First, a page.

• Theme b: five interviewees objected to the possibility of their own necropsy. Once again, this could be linked to three factors: spiritual and religious objections; belief that the necropsy is distasteful and/or of no value; and concern that necropsies might be performed for unethical reasons.

  • Theme c: eight interviewees would be willing to give consent for the necropsy of a close relative (“I think I’d probably find it easier than to have one on myself”). Many of those who expressed this theme tempered it with the caveats (not present in theme a) that the necropsy must have educational value or seek answers to specific questions (that is, “if it was a hospital necropsy I’d have to think very carefully about the justification for the examination”).

  • Theme d: four interviewees would not consent to the necropsy of a relative, either for religious reasons or because they felt the necropsy would have no value.

  • Theme e: three interviewees noted that their willingness to consent to a necropsy would depend on their relatives’ wishes.

  • Theme f: nine interviewees identified a clinical detachment of their emotions from the necropsy. One interviewee exemplified this theme, wondering if personal feelings were relevant at all.

  • Theme g: eight interviewees were concerned that the necropsy objectified the human body.

  • Theme h: three interviewees felt that necropsies increased the respect paid to the deceased.

  • Theme k: two interviewees felt that the prospect of a necropsy engendered a healthy respect for their own mortality.

DISCUSSION

Personal attitudes of medical educators towards the necropsy are important; they have implications for the “hidden” curriculum (which refers to attitudes and values that are communicated either by omission or commission to students in an accidental way8). That some interviewees felt their own feelings were irrelevant to their teaching (theme f) is interesting (because this seemingly denies the existence of the hidden curriculum), but not surprising, given that medical educators have a poor understanding of the nature of the curriculum.8 A more constructive clinical detachment was demonstrated by those interviewees who had personal objections to the necropsy (themes b and d), but who advocated its inclusion in the curriculum.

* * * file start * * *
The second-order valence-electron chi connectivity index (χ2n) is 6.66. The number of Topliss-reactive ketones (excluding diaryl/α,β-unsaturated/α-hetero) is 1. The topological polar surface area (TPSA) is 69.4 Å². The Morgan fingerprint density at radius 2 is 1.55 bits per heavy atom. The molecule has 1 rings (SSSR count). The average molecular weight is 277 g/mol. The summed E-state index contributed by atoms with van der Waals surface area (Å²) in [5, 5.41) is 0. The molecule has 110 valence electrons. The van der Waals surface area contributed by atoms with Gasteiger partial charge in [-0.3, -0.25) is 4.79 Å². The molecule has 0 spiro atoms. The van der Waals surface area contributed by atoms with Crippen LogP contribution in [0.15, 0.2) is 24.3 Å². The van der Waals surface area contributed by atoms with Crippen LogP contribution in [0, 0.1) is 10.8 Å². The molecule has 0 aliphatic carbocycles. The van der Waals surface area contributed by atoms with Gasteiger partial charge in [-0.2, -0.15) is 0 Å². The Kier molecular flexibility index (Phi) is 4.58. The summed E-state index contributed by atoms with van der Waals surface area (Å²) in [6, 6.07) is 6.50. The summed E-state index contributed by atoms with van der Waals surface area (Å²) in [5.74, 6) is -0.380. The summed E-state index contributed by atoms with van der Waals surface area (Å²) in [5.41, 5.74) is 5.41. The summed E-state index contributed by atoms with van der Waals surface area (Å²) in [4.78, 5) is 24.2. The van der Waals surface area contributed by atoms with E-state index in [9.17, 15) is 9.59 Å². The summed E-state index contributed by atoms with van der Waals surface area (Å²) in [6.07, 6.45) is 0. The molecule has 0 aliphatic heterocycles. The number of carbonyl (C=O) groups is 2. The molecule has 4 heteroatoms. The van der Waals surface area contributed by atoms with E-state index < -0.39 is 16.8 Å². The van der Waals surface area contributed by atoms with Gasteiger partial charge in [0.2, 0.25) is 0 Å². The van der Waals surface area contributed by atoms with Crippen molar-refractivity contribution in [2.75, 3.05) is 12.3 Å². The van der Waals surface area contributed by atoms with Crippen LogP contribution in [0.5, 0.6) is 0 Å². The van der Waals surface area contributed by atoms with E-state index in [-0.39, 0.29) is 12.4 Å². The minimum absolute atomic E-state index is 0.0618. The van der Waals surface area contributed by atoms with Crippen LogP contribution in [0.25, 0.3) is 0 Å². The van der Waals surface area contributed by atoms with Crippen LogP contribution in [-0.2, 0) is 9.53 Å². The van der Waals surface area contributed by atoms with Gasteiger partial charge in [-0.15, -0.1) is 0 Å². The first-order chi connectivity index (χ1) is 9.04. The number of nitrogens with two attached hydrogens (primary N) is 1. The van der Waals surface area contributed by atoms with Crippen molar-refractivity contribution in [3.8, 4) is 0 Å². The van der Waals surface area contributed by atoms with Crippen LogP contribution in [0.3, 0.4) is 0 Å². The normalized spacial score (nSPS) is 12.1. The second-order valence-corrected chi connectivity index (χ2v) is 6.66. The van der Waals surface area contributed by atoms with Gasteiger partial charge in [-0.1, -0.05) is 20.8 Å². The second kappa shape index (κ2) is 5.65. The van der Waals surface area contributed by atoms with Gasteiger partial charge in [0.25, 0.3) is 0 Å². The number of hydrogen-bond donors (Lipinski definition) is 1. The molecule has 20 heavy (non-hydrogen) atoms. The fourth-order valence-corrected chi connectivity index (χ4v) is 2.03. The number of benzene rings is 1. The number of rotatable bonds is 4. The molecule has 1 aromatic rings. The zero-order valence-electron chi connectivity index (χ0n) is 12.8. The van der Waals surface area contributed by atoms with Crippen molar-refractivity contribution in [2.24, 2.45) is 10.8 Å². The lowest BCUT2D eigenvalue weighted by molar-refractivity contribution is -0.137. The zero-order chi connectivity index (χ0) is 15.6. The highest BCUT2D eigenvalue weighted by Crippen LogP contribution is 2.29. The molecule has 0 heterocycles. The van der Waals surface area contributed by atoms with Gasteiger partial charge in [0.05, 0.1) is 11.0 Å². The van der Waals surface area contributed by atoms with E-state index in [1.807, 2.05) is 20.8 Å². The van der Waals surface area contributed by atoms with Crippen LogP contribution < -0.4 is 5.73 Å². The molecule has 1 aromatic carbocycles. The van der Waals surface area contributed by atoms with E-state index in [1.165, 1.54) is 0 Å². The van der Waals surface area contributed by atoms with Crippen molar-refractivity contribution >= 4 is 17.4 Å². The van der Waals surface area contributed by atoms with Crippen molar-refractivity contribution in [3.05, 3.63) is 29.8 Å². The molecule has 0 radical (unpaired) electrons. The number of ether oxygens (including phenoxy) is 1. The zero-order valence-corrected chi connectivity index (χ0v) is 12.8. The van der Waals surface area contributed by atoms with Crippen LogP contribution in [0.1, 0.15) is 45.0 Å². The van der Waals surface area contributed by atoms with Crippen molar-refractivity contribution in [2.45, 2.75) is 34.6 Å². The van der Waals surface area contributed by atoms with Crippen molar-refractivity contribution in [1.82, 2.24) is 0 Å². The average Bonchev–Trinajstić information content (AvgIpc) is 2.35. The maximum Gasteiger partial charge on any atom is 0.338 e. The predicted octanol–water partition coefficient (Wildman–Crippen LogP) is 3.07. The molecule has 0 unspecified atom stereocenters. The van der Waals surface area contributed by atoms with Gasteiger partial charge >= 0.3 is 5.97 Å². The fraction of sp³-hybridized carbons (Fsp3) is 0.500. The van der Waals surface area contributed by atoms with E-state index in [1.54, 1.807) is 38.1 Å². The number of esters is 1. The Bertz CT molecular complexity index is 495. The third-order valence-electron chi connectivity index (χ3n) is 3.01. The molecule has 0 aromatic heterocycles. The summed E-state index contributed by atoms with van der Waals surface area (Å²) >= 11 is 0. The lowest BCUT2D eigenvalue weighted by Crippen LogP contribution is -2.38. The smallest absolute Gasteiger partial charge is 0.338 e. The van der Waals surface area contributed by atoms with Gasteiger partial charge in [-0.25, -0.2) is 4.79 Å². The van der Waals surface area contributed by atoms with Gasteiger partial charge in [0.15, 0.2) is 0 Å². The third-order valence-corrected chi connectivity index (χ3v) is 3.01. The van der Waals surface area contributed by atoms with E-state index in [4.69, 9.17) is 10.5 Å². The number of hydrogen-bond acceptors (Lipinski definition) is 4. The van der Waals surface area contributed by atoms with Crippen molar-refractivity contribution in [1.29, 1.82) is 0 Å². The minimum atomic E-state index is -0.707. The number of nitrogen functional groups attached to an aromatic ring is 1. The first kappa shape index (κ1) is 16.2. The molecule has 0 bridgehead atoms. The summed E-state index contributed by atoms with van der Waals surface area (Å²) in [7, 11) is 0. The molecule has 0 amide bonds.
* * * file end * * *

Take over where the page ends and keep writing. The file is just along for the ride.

Take home messages

  • Despite dramatic curricular revisions in the UK, declining necropsy rates, and adverse media attention to the necropsy, most educators believe that the necropsy is of value in medical education

Medical educators have positive attitudes towards the necropsy. Those prepared to consent to the procedure on themselves and/or their relatives (themes a and c) would do so because of a firm belief in the value of the procedure, despite the fact that (or perhaps because) the process of necropsy examination reduces the body’s status from that of a person to that of an object (theme g). Similarly, although some educators would not give consent (themes b and d), this was primarily for religious reasons, rather than a belief that the necropsy has no value. Interestingly, few interviewees indicated that their opinion would depend on that of their family (theme e). Seemingly, few had discussed the issue. That there is an apparent conflict between themes a and c and themes b and d reflects the theoretical sampling adopted for the study.

“Although some educators would not give consent, this was primarily for religious reasons, rather than a belief that the necropsy has no value”

Overall, this study supports those studies undertaken with a quantitative methodology,4–6,9,10 which indicate that the necropsy is of value in medical education. This belief has persisted despite dramatic curricular revisions in the UK, declining necropsy rates, and adverse media attention to the necropsy. Furthermore, this is the first study to offer insights into the reasons why medical educators hold such beliefs.

Acknowledgments

The author wishes to acknowledge those medical educators who kindly consented to participate in the study.

REFERENCES